Quietly stunning ... Nodler and his Catastrophic team have done it again. They've taken a uniquely challenging, unsettling and multilayered piece of theatrical writing, put their stamp on it and brought it to life with intimacy, immediacy and a sense of urgency. ... each of these fine actors has never been better. .... The Designated Mourner is a must.
Whither high culture?
Where else but oblivion?
That's the provocative premise of The Designated Mourner, Wallace Shawn's one-of-a-kind play enjoying a potent Houston premiere in Catastrophic Theatre's quietly stunning realization.
Artistic director Jason Nodler and his Catastrophic team have done it again. They've taken a uniquely challenging, unsettling and multilayered piece of theatrical writing, put their stamp on it and brought it to life with intimacy, immediacy and a sense of urgency — much as they did with Shawn's quite different Our Late Night earlier this year.
The Designated Mourner originated at London's National Theatre in 1996, with famed director Mike Nichols acting again for the first time in decades in its lead role. That production then played in New York, where it was likewise one of the toughest tickets to obtain — because the play is written to be performed in a small room with an audience of no more than 30 or 40.
Catastrophic has transformed its office space into a neat venue, with a few rows of seats on risers facing the tiny room in which the action occurs. That action, essentially, is three people talking. But as anyone who has seen Shawn's conversational film My Dinner With Andre can attest, no one gets better mileage from talking heads.
Our three talkers are: Jack, an Everyman type recalling his association by marriage with a lofty intellectual circle; Judy, his cultured yet ineffectual wife; and Howard, her father, a famed poet and kingpin of their elite clique. Jack does most of the talking, with occasional speeches from Judy or Howard and, more rarely, brief exchanges between the three. Each is wrapped up in his or her little cocoon of self, one of the play's key themes. Is the self just the “pile of random bric-a-brac” each of us has collected through life, jealously yet pointlessly defended?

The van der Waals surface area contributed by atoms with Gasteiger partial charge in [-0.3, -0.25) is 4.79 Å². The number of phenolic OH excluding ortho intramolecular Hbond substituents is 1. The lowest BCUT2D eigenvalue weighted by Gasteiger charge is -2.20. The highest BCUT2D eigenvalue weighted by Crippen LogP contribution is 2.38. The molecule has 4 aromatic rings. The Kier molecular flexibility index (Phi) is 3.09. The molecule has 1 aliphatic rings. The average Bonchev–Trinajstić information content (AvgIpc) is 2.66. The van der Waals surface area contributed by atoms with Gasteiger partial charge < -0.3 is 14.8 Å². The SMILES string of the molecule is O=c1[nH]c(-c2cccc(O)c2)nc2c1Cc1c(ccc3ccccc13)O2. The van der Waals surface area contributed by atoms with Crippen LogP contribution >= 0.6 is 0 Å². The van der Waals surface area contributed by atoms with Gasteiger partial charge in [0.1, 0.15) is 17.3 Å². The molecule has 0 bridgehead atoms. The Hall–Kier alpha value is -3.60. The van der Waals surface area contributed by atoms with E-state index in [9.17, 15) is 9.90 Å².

Jack reveals the main premise early in his wide-ranging monologue, as he contemplates concepts of high-brow and low-brow. You know, poetry or Rembrandt versus TV or porn. While many claim to like the high culture stuff, Jack says, that's usually a lie; they prefer the easy stuff. Yet Jack says we have to preserve this lie, otherwise, what are we but zoo animals?
Judy and Howard represent those who cherish that which Jack and his ilk cannot comprehend. Amid Jack's wry musings, a narrative takes shape, revealing this trio's history in a near future in an unnamed country.
As a repressive regime cracks down on rebels and intellectuals, Judy, Howard and all their set become increasingly irrelevant, then endangered.
The play's repercussions are fascinating, at least to anyone who cares about the deterioration of culture. With the ever-accelerating dumbing down of just about everything, The Designated Mourner is more relevant today than when it premiered. As each passing year demonstrates, it doesn't take a repressive government to destroy culture; the pressures of the marketplace can accomplish that perfectly well on their own.
Does Shawn sympathize with Jack? Or is he using him as devil's advocate, so that those who disagree will stand up and declare they really likethe high-brow fare? Why, then, has Shawn given comparatively short shrift to smarties Judy and Howard? Why are they so much less sympathetic, while Jack, for all his loutishness, is somehow engaging? And aren't the people who attend a profound talk fest such as The Designated Mourner exactly the kind of people the play is declaring endangered? Is Shawn telling his own audience it will soon be extinct?
Nodler's direction gives the play a calm intensity and taut focus that enhance its meaning as a wistful yet ironic elegy.
Greg Dean is Jack, Mikelle Johnson is Judy, and Paul Menzel is Howard. The highest tribute to their performances (and Nodler's direction) is that each of these fine actors has never been better. Dean carries the lion's share of the script, and he's ideal: spontaneous, conflicted, with a certain vitality but also an inherent apathy, a likable compendium of all our faults.
Johnson balances delicacy and distance as Judy, regretful yet remote, with subtly pointed delivery. Menzel's condescension, stern intellect and wintry gravitas suit Howard nicely.
Certainly, for anyone who cares about the future of culture (or civilization or whatever you care to call it), The Designated Mourner is a must.